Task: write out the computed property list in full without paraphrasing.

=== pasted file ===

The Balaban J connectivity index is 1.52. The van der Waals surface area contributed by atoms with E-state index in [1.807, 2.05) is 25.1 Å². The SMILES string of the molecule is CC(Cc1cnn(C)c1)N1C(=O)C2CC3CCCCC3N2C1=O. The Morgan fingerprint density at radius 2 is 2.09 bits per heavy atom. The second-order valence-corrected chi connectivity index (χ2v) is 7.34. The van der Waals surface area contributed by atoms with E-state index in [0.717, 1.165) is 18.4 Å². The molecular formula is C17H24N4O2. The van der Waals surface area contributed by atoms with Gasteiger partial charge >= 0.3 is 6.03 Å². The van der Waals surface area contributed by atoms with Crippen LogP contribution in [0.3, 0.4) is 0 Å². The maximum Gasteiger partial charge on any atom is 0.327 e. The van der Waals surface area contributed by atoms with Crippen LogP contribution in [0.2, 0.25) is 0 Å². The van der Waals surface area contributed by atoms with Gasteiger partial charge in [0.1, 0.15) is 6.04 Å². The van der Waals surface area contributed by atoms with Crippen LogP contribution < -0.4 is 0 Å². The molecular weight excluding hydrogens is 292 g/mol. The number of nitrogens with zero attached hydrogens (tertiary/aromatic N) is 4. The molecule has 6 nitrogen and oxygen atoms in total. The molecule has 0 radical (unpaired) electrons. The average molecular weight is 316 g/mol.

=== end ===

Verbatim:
The Balaban J connectivity index is 1.52. The van der Waals surface area contributed by atoms with E-state index in [1.807, 2.05) is 25.1 Å². The SMILES string of the molecule is CC(Cc1cnn(C)c1)N1C(=O)C2CC3CCCCC3N2C1=O. The Morgan fingerprint density at radius 2 is 2.09 bits per heavy atom. The second-order valence-corrected chi connectivity index (χ2v) is 7.34. The van der Waals surface area contributed by atoms with E-state index in [0.717, 1.165) is 18.4 Å². The molecular formula is C17H24N4O2. The van der Waals surface area contributed by atoms with Gasteiger partial charge >= 0.3 is 6.03 Å². The van der Waals surface area contributed by atoms with Crippen LogP contribution in [0.3, 0.4) is 0 Å². The maximum Gasteiger partial charge on any atom is 0.327 e. The van der Waals surface area contributed by atoms with Crippen LogP contribution in [0.2, 0.25) is 0 Å². The van der Waals surface area contributed by atoms with Gasteiger partial charge in [0.1, 0.15) is 6.04 Å². The van der Waals surface area contributed by atoms with Crippen LogP contribution < -0.4 is 0 Å². The molecular weight excluding hydrogens is 292 g/mol. The number of nitrogens with zero attached hydrogens (tertiary/aromatic N) is 4. The molecule has 6 nitrogen and oxygen atoms in total. The molecule has 0 radical (unpaired) electrons. The average molecular weight is 316 g/mol.